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Does Size Matter?

“Warning: Some Material May Be Inappropriate for Children Under 13.  Article intended for readers ages 14 and older.  May contain strong violence and strong profanity, and depictions of sexual activity as long as they are within the context of the story.”

Were you one of those guys who wouldn’t shower after gym class because of embarrassment?  Pretty much since birth, most men are engrained  with an infatuation with size.  For many their very manhood is measured by size.  Most men live in constant fear that their manhood is not big enough.  Well I have great news for you Women don’t care.

The same is true for your dairy cattle breeding program.  For years, many dairy breeders put excessive emphasis on size.  Maybe it was because of the show ring and it is the easiest comparison  to judge.  Fortunately, the show ring now places less emphasis on size (although not totally gone).  More importantly, I have had many conversations with forward thinking breeders who are actually starting to put a negative emphasis on size.

Quality over Quantity

Having a bigger organ doesn’t hurt. Having a bigger cow can actually cause you and your cow pain.  Many cows are getting too big for their environments.  Cows are not fitting comfortably into their stalls and this is causing  both free stall and tie stall breeders to have to modify their environments.  The old theory that a bigger cow  produces more milk is actually incorrect.  When looking at the top 10 gTPI sires in the world, we see that their average estimated breeding value for stature is 1.80 and 1580 lbs. of milk.   The top 10 proven production sires average 1.45 for stature and 2757 for lbs. of milk.  Yet the top 10 proven PTAT sires  have an average  stature score of 3.78 and 112 lbs. of milk.  This clearly demonstrates  that bigger is not always better when it comes to milk production.

With that in mind, the Bullvine decided to look at the top overall production sires in the world and put an actual negative weight on size.  We developed the Bullvine Efficiency Index (BEI).  (Read more: 30 Sires that will produce Feed Efficient Cows) The formula is as follows:

  • BEI = Production (45%) + Durability (35%) + Health & Fertility (25%)
  • Production = 30 Fat Yield + 50 Protein Yield + 10 Fat% + 10 Protein%
  • Durability = 17 Herd Life + 42 Mammary System + 25 Feet & Legs  – 8 Body Depth – 8 Stature
  • Health & Fertility = 46 Somatic Cell + 23 Daughter Fertility + 23 Udder Depth + 8 Milking Speed


  1. Milk Yield is not included, as it contributes to more udder strain and added milk haulage or on-farm water removal costs.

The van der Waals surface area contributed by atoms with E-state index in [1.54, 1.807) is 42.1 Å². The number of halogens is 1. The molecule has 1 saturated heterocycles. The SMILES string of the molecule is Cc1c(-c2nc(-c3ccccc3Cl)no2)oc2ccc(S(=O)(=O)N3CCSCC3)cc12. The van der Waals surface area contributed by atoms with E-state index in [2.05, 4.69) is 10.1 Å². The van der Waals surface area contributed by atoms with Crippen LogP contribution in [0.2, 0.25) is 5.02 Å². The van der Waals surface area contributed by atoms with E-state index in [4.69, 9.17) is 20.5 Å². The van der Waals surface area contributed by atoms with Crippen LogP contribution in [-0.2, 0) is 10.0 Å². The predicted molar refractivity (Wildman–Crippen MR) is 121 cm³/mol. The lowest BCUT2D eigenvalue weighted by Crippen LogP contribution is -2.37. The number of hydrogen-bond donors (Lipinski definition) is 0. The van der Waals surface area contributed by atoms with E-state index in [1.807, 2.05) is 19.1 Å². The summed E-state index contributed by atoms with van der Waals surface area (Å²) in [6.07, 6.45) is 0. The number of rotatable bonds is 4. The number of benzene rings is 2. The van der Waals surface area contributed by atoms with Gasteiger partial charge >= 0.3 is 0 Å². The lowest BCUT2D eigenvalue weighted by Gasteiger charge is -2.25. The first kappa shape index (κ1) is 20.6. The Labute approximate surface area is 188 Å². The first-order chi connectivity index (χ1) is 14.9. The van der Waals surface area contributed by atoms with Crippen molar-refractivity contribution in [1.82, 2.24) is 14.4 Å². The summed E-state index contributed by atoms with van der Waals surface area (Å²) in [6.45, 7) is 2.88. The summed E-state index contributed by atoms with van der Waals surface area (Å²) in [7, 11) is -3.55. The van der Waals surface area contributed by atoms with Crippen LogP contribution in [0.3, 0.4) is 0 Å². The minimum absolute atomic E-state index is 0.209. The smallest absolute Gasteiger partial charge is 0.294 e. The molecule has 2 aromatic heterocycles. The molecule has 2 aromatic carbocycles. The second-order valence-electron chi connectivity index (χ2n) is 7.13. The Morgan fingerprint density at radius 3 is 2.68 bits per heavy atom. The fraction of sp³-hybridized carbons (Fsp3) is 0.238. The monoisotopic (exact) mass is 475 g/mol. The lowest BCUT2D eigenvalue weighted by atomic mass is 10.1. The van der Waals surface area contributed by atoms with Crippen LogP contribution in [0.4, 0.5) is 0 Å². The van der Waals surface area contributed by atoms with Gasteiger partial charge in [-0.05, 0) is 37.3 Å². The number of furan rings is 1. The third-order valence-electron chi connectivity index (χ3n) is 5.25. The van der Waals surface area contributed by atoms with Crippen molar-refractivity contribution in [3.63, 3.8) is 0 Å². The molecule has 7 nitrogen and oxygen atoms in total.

2. The negative weightings on Body Depth and Stature reflect that larger cows require extra feed to grow to that size and to maintain that larger size each day compared to cows of more moderate size.
  3. Also for the purpose of this article the sires could not be higher than a 5 for combined Stature and Body Depth.

The following is what we found.

Proven Sires:

NameMilkFatProtSCSConfStatureBody Depth
DE-SU OBSERVER-ET233691832.7112-2-4
DE-SU CIMARRON-ET289599882.691000
LONG-LANGS OMAN OMAN149083823.11126-2
DE-SU HISTORY-ET2083101812.72802
MORNINGVIEW LEVI132186742.5730-3
DE-SU ALTAGOALMAN-ET2856107892.773-2-3
CO-OP BOSSIDE MASSEY-ET115175662.52600
WELCOME BOL LATHAM-ET179778812.94722
KINGS-RANSOM B RUBLE307887922.987-2-2

Genomic Sires:

NameMilkFatProtSCSConfStatureBody Depth
DE-SU MUCHO 11209-ET1319102852.63920
MR CHARTROI ELOQUENT-ET1740106862.791231
PARILE LOCARNO177486842.67122-3
SANDY-VALLEY PANAMA-ET1841108742.4911-1-2
BUTZ-HILL LETTERS-ET199986852.7110-2-1
DE-SU THUNDER-ET1339100602.63164-2
DE-SU PHOENIX 588-ET2659113952.768-1-3
DE-SU SKYMONT 11195-ET163194742.7412-1-3
CHAMPION ALTABOOKEL196394792.8115-1-1

The Bullvine Bottom Line

In a world of supersize cars, jobs, meals, and just about everything else, it’s hard to stop thinking that bigger is actually better for everything.  Unfortunately, after years of locker-room comparisons, the go-to source of pride or shame seems to put the emphasis on size.  The same has been true in many breeding programs.  It’s time to stop thinking about size and start thinking about efficiency.  As they say, “It’s not the size that matters, it’s how you use it”.


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